CoastPredict will study natural and human-induced changes in the coastal areas.
Photo: Tomáš Malík, Unsplash.
UNESCO’s Intergovernmental Oceanographic Commission (IOC-UNESCO) has selected CoastPredict – Observing and Predicting the Global Coastal Ocean as a programme to advance the objectives of the United Nations Decade of Ocean Sciences for Sustainable Development (2021-2030). The initiative, which is co-chaired by the Balearic Islands Coastal Observing and Forecasting System (SOCIB), the Spanish National Research Council (CSIC), the University of Bologna (Italy) and the University of Miami (USA), aims at improving global coastal ocean observation and forecasting, as well as offering support tools for decision-making, and open and free access to the data and scientific knowledge generated. The announcement was made on the occasion of World Oceans Day, June 8.
CoastPredict has been supported by more than 250 scientists and managers from academic and scientific institutions, the public administration and the private sector, from 36 countries. Designed together with the Global Ocean Observing System (GOOS), CoastPredict also involves some of the most important international organisations in the field of the ocean and climate, such as the World Meteorological Organization (WMO), the International Oceanographic Data and Information Exchange (IODE/UNESCO), the Ocean Best Practices System (OBPS), the Committee on Earth Observation Satellites Coastal Observations Applications, Services and Tools (CEOS COAST), and Geo-Blueplanet, among others. In particular, this initiative is one of the three endorsed GOOS programmes that will actively drive the Ocean Decade, addressing a common challenge with many partners and supporters: Ocean Observing Co-Design, CoastPredict, and Observing Together.
CoastPredict seeks to respond to the challenges of the Decade through science and research. “We intend to redefine the concept of the global coastal ocean, focusing on the many common worldwide features such as the exchange between open sea and coastal waters or processes such as heat waves, to produce observations and predictions of natural variability and human-induced changes in the coastal areas,” explains Joaquín Tintoré, director of SOCIB and CSIC researcher at the Mediterranean Institute for Advanced Studies (IMEDEA-CSIC-UIB).
“It is necessary to have innovative multidisciplinary observational technologies and fit for purpose observing and forecasting infrastructures that, like SOCIB, provide data derived from continuous and sustained observation of the sea and the coast. Only then will we be able to make reliable predictions to tackle these challenges”, highlights Tintoré, co-chair of CoastPredict. In this process, standard protocols based on Ocean Best Practices will be taken into account and also shared with the international community.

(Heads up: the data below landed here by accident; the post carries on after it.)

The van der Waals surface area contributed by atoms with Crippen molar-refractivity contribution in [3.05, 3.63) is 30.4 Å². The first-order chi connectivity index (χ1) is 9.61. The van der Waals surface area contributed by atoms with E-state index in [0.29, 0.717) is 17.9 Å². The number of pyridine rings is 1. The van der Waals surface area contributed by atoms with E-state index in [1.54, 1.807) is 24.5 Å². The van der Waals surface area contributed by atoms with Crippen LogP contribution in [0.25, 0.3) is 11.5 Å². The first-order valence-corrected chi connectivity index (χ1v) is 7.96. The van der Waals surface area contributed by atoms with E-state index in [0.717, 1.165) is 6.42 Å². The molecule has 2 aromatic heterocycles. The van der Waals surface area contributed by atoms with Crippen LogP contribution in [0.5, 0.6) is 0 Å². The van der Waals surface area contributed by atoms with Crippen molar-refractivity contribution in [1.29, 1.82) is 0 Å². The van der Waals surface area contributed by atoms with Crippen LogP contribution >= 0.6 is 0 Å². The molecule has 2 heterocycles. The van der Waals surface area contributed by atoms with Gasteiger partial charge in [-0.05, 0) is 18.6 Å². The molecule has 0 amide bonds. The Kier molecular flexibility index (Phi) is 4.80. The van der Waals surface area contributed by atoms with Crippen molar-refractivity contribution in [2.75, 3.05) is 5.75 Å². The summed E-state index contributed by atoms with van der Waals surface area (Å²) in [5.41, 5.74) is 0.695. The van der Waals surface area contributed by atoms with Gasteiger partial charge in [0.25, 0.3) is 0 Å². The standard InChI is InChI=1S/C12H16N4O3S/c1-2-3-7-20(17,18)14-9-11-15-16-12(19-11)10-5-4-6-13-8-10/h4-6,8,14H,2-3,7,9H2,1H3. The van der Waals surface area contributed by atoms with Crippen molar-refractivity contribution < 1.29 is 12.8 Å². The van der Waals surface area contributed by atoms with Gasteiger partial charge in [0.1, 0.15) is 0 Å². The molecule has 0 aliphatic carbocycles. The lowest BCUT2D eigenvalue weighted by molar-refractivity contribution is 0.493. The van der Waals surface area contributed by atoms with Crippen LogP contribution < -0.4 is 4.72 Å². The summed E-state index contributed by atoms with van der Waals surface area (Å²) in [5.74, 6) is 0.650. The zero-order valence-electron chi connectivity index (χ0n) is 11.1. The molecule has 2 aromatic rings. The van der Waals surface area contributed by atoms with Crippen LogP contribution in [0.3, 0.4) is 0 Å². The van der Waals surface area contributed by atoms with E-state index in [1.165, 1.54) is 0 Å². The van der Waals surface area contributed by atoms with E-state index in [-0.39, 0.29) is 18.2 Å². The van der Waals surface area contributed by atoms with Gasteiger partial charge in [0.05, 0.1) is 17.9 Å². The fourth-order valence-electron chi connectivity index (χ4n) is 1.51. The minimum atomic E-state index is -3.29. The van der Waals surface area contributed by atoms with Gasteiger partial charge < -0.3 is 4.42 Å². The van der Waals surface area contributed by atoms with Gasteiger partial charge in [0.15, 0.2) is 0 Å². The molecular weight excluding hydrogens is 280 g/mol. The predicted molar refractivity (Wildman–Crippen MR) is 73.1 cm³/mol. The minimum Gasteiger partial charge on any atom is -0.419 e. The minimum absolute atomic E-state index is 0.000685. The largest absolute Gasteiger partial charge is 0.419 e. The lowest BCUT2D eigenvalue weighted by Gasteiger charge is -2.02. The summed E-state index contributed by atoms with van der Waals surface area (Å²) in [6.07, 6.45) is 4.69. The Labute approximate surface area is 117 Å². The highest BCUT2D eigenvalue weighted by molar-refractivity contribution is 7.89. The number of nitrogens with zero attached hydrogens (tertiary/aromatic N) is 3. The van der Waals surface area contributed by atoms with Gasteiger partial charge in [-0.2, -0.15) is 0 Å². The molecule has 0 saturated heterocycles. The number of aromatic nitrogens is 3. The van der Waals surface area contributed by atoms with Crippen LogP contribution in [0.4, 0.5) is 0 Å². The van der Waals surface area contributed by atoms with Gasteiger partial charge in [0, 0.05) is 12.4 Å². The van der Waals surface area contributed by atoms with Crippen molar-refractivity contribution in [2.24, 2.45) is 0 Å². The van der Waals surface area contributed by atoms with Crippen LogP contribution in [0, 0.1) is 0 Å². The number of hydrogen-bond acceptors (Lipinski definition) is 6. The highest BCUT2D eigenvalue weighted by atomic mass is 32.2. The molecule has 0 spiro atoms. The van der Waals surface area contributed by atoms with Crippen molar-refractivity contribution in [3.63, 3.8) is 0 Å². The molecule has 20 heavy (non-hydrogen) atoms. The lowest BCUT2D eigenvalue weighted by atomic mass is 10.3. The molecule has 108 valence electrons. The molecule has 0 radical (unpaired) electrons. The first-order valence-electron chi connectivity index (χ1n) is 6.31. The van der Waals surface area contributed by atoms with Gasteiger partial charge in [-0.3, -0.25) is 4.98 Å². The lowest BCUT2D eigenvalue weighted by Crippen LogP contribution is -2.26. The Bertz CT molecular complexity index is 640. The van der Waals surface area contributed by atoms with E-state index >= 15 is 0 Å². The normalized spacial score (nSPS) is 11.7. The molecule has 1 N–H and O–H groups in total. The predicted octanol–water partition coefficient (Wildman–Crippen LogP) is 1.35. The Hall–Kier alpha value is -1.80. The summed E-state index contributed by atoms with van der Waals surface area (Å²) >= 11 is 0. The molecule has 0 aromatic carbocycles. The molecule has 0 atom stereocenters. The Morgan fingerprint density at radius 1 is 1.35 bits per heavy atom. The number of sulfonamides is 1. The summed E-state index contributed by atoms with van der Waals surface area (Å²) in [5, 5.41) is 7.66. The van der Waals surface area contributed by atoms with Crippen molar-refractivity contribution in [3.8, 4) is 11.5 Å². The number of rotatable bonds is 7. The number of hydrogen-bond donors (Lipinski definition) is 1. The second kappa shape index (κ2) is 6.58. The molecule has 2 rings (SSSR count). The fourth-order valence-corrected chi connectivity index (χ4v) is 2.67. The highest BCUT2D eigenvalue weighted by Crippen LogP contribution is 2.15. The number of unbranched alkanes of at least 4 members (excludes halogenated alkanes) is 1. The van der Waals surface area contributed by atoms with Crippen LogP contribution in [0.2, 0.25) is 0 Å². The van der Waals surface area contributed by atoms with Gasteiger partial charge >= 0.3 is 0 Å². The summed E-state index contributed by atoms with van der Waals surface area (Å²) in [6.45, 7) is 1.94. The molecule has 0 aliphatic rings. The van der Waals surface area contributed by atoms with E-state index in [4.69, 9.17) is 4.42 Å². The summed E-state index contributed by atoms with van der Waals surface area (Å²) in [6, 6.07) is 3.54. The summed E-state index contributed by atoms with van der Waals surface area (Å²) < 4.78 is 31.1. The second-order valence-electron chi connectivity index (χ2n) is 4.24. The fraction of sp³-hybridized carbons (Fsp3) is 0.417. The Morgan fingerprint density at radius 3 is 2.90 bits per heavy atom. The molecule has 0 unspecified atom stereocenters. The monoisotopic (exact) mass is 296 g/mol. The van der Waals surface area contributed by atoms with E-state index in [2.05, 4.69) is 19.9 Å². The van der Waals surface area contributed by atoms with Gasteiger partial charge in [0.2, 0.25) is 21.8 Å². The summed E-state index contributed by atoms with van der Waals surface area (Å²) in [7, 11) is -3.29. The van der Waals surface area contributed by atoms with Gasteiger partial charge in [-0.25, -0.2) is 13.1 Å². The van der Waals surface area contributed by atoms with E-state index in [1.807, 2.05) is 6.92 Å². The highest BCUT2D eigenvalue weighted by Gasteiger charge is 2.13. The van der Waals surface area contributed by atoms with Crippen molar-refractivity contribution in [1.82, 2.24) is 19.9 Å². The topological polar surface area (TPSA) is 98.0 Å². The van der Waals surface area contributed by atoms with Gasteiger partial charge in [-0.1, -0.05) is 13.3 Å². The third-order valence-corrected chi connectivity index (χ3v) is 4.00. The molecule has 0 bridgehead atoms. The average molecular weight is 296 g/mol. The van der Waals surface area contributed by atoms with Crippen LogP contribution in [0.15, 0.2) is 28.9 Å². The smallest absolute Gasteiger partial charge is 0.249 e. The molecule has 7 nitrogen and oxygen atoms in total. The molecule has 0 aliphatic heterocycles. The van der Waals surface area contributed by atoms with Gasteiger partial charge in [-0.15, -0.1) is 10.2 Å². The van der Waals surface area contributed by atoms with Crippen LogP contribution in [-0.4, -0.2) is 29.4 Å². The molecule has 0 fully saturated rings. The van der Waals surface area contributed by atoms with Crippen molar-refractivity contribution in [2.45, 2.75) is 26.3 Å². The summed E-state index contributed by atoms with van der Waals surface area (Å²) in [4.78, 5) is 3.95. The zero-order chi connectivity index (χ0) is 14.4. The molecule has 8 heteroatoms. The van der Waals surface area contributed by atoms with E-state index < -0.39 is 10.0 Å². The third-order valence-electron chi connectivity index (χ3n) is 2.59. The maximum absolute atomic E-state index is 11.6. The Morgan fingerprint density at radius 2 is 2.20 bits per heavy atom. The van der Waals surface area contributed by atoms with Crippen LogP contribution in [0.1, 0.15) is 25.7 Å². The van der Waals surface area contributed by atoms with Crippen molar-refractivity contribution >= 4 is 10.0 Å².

“CoastPredict proposes to transform the science of observing and predicting the global coastal ocean, from river catchments, including urban scales, to the oceanic slope waters,” says the researcher. “We will integrate observations with numerical models to produce predictions of extreme events, such as hurricanes, tornadoes and storms, which are one of the most important consequences of climate change. This will allow us to improve forecasting capabilities in coastal areas around the world and develop innovative and sustainable applications and solutions that directly benefit local populations, improving their safety, well-being and health. Thus, although CoastPredict is designed as a global framework, its implementation will be regional and its scope will be local,” he adds.
To that end, CoastPredict will design and implement a system made up of different observation and forecasting platforms, continuously and sustainably monitoring rivers, estuaries, coastal cities, coasts and the open sea (coastal ocean); offering open and free access to coastal information.
“To improve our understanding of the natural processes that occur in coastal areas, knowledge has to be managed and coordinated internationally”, says Rafael González-Quirós, member of the Spanish Institute of Oceanography (IEO-CSIC) and Spanish delegate in IOC-UNESCO, the United Nations body responsible for supporting global ocean science and services.
The initiative is included in the first set of Ocean Decade Actions that will contribute to fulfilling the ten Ocean Decade Challenges and help deliver the ocean we want by 2030. From restoring the Great Barrier Reef to mapping 100% of the ocean floor in high resolution, “the Actions of the Decade are the tangible initiatives that will be implemented around the world over the next ten years to realize the vision of the Decade. They focus on advancing and applying knowledge to support the development of sustainable solutions,” as stated by UNESCO Director-General Audrey Azoulay.
Subject to a competitive selection process with hundreds of applications, the endorsed Actions have been selected for their focus on solutions and ability to accelerate the generation and uptake of ocean knowledge for sustainable development; for their use of innovative technology; for their transdisciplinary efforts to co-design solutions between scientists and users of ocean knowledge; and for their respect of inclusivity, empowering women, early-career professionals and indigenous knowledge holders across their activities.